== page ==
Sadly, the price of this Golf R Performance somewhat colours the verdict, but even if you can, somehow, put the outrageous price to the back of your mind, the Volkswagen is outmanoeuvred and out-thought by the three rivals we list below - one of which has now gone out of production. You'll get more fun behind the wheel of all of these competitors and, in all instances, you'll pay a heck of a lot less than 50 grand for them. This is not to say the Golf R is without merits, because it's still a tremendously capable and quick hot hatch. But, if we're honest, we were expecting the Akrapovic to add more to the soundtrack than it does; there are some nice rumbles and thuds on the overrun and, with the car in its most aggressive mode, then there are notable 'PPPHHWWAAAAARP!' noises on flat upshifts, but it's not the noisiest exhaust we've ever heard. The brakes feel good, but then so do the stoppers on the regular Golf R, and it feels like a bit of a shame that Volkswagen didn't take the opportunity to give the Performance Pack a power/torque hike, in order to give the Mk7 Golf R a decent send-off - something like 350hp/430Nm would have made that price tag make all the more sense.

So, ultimately, the Golf R Performance Pack is a victim of the ridiculous pace of change in the modern automotive industry. Four years ago, the 300hp AWD Volkswagen was the darling of the motoring world. Two years later, it felt like it was struggling to hold on to a few of the most exciting new entrants to the hot hatch arena. And now, even with 14,765-worth of options and a (sort of) noisy exhaust, the Volkswagen Golf R is no longer on the podium for C-segment performance hatchbacks. It's great. Wonderful, even. But just not quite wonderful enough. Certainly not at 50,000, either.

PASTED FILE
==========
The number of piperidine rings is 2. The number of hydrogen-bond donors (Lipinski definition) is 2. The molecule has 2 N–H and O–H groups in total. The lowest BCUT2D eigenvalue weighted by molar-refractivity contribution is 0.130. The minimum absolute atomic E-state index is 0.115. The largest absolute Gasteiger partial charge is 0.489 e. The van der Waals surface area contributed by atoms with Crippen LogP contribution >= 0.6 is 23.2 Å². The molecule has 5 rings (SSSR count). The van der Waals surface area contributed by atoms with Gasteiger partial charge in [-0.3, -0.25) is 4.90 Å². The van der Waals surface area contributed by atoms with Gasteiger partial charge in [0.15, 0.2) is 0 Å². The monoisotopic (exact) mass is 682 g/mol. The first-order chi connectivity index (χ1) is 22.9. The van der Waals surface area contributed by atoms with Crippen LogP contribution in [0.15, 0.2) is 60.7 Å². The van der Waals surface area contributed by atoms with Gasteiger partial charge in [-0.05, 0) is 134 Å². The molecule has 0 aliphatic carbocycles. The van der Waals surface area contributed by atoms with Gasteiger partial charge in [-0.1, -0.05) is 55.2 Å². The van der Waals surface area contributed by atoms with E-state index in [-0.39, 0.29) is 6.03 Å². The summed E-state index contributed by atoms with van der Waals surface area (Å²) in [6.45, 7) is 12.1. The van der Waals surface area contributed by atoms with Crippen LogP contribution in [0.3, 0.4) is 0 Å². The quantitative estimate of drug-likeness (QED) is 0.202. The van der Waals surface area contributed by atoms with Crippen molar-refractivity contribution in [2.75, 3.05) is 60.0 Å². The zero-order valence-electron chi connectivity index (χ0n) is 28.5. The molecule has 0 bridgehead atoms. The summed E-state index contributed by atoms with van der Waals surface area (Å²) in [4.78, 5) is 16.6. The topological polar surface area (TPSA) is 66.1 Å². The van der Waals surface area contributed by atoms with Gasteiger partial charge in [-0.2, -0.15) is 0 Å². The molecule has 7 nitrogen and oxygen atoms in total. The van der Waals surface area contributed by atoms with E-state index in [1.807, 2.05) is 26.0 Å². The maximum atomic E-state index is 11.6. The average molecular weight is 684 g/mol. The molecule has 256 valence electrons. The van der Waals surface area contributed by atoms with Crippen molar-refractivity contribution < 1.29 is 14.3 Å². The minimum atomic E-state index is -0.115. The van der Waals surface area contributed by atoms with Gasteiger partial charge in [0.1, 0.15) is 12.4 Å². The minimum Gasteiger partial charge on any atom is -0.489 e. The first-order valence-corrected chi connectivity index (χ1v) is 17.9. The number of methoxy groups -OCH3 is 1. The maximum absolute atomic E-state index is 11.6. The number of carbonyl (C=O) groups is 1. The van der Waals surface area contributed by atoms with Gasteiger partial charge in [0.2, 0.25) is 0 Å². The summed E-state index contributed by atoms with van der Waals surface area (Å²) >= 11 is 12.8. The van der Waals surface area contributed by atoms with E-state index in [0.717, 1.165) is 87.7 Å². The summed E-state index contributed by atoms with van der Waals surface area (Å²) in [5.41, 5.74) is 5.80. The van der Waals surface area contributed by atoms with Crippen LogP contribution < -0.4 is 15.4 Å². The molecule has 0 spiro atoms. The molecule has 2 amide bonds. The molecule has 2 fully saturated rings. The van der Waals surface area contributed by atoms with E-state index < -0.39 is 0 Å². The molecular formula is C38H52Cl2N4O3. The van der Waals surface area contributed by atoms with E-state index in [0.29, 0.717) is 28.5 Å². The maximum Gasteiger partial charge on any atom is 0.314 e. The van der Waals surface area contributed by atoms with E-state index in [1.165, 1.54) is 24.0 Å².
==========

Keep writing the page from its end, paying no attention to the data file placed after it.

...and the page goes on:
Ford Focus RS: out of production now as the Mk4 Focus takes hold, but even in fully-laden Heritage Edition-spec, it was less than 40 grand and it had 375hp. It's also simply more fun than the Golf R, even in 'regular' 350hp guise.

Honda Civic Type R: the Golf R will satisfy the less extrovert hot hatch buyers more, as the CTR is lurid to behold, but the chassis on the Honda is magical and, while it is traction-limited by front-wheel drive, once it is rolling the speed of it is phenomenal.

Hyundai i30 N Performance: the one which totally torpedoes the Golf. The Hyundai is incredible fun to drive, does comfort to a decent degree and, in Performance guise (with a diff and 275hp), it's 28,000. How can the Golf possibly compete?

Matt Robinson - 6 Nov 2018    - Volkswagen road tests
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- Golf images

2018 Volkswagen Golf R Performance. Image by Volkswagen UK.2018 Volkswagen Golf R Performance. Image by Volkswagen UK.2018 Volkswagen Golf R Performance. Image by Volkswagen UK.2018 Volkswagen Golf R Performance. Image by Volkswagen UK.2018 Volkswagen Golf R Performance. Image by Volkswagen UK.

2018 Volkswagen Golf R Performance. Image by Volkswagen UK.2018 Volkswagen Golf R Performance. Image by Volkswagen UK.2018 Volkswagen Golf R Performance. Image by Volkswagen UK.2018 Volkswagen Golf R Performance. Image by Volkswagen UK.2018 Volkswagen Golf R Performance. Image by Volkswagen UK.